Likewise, researchers are developing new "antioxidant" drugs that ameliorate or prevent cell damage or death caused by oxidative stress, a form of cell damage caused by molecules generated during normal energy metabolism. Oxidative stress is implicated in a number of diseases, including AD and PD, as well as in normal aging. Recently, investigators tested the activity of three new compounds in mice lacking one form of a key antioxidant enzyme; the researchers found that the drugs increased the lifespan of the diseased mice by up to 3-fold and prevented harmful pathological and behavioral changes. Continued research on such antioxidant compounds may lead to new approaches to the treatment of AD, and perhaps other degenerative processes of aging.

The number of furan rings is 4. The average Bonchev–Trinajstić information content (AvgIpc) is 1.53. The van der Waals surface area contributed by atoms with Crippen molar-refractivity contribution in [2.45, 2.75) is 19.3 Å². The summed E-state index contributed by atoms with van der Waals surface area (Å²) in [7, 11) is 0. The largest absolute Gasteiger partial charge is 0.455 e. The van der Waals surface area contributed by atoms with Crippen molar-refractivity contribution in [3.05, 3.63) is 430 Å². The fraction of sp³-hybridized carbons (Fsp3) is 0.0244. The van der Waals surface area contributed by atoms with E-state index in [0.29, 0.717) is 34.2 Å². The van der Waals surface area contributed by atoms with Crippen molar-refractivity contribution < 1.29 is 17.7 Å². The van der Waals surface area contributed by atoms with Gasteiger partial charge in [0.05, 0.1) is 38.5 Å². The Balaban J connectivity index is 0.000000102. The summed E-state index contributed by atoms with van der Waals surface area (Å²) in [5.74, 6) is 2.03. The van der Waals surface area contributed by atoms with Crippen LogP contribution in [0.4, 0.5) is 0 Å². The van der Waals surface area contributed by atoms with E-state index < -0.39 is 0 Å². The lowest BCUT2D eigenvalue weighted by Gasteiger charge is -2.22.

Beneficial Effects of an Anti-Diabetes Hormone on Metabolism and Brain Function. Investigators have found that GLP-1, a gut peptide hormone that is present in the blood and that has generated interest as a potential treatment for type 2 diabetes, may have beneficial effects on brain functions. In a recent study, GLP-1 and its long-acting analog, exendin-4, stimulated the growth of nerve cells in culture. Moreover, GLP-1 and exendin-4 protected neurons in culture and in the brains of adult rats against injury and death in experimental models relevant to the pathogenesis of stroke and AD. Both prevented the loss of acetylcholine, a neurotransmitter that plays a critical role in learning and memory, and which is depleted in AD. These studies suggest that GLP-1 and related peptides may be useful in reversing or halting the neurodegenerative processes that occur in disorders such as stroke and AD.